Posted by lex, on September 19, 2009
The term “neoconservative” has gone from an intended insult to a badge of honor and back again, at least in the minds of those who shrink from its realities.
Irv Kristol was the man more than anyone else who wove an intellectual thread into actual policy, giving the conservative movement something to fight for, rather than something to fight against. He died yesterday, at age 89.
Through editing, writing and speaking, Mr. Kristol “made it a moral imperative to rouse conservatism from mainstream Chamber of Commerce boosterism to a deep immersion in ideas,” Rove said. He also said that Mr. Kristol helped create a synthesis of Cold War Democrats and Ronald Reagan White House anticommunist hawks that influenced foreign and military policy in the 1980s.
Mr. Kristol and his wife, the Victorian-era historian Gertrude Himmelfarb, along with a group of sociologists, historians and academics, including Norman Podhoretz, Nathan Glazer, Richard Pipes and, for a while, Daniel P. Moynihan, emerged in the late 1960s and 1970s as prominent critics of welfare programs, racial preferences, tax policy, moral relativism and countercultural social upheavals that they thought were contributing to America’s cultural and social decay…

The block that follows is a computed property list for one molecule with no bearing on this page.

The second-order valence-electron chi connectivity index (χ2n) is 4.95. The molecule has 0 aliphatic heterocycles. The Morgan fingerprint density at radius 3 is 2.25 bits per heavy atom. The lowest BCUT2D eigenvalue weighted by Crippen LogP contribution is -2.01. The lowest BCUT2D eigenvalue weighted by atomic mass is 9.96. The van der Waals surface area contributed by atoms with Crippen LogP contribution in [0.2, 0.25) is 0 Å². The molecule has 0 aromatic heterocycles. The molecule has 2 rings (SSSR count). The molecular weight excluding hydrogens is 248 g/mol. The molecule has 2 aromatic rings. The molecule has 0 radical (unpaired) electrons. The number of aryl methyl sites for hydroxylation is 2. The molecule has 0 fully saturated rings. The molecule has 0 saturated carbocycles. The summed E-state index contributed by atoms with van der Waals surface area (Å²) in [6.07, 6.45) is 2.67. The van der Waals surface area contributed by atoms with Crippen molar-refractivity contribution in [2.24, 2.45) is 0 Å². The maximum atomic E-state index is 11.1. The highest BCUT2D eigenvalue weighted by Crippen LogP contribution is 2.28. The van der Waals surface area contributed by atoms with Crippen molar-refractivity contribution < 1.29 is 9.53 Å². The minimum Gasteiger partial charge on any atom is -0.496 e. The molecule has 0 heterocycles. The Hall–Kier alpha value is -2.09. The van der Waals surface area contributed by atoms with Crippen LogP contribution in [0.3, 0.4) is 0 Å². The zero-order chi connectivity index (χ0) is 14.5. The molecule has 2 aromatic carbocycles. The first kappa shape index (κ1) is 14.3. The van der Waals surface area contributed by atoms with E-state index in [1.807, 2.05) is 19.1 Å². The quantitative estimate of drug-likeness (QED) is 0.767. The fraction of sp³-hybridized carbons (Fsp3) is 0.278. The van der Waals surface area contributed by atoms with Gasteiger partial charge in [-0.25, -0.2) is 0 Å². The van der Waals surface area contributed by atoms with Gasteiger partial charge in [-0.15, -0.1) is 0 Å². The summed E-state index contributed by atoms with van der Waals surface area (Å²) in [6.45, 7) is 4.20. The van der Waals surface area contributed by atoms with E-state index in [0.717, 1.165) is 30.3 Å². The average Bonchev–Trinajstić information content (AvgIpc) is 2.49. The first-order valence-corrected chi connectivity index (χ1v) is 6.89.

In the late 1960s, Mr. Kristol helped form a conservative philosophy that advocated moderation against what he viewed as the excesses of the far right and far left. He wrote that “the historical task and political purpose of neoconservatism would seem to be this: to convert the Republican party, and American conservatism in general, against their respective wills, into a new kind of conservative politics suitable to governing a modern democracy. It is hopeful, not lugubrious; forward-looking, not nostalgic; and its general tone is cheerful, not grim or dyspeptic.”
The neoconservative brand of foreign policy reached its apotheosis in George W. Bush’s first term. In an ironic kind of Hegelian dialectic, the perceived extravagances of that era gave birth to reaction in the form of an obscure state senator’s rise to the presidency.
It will be interesting – very interesting – to see what the synthesis of those two collisions will be.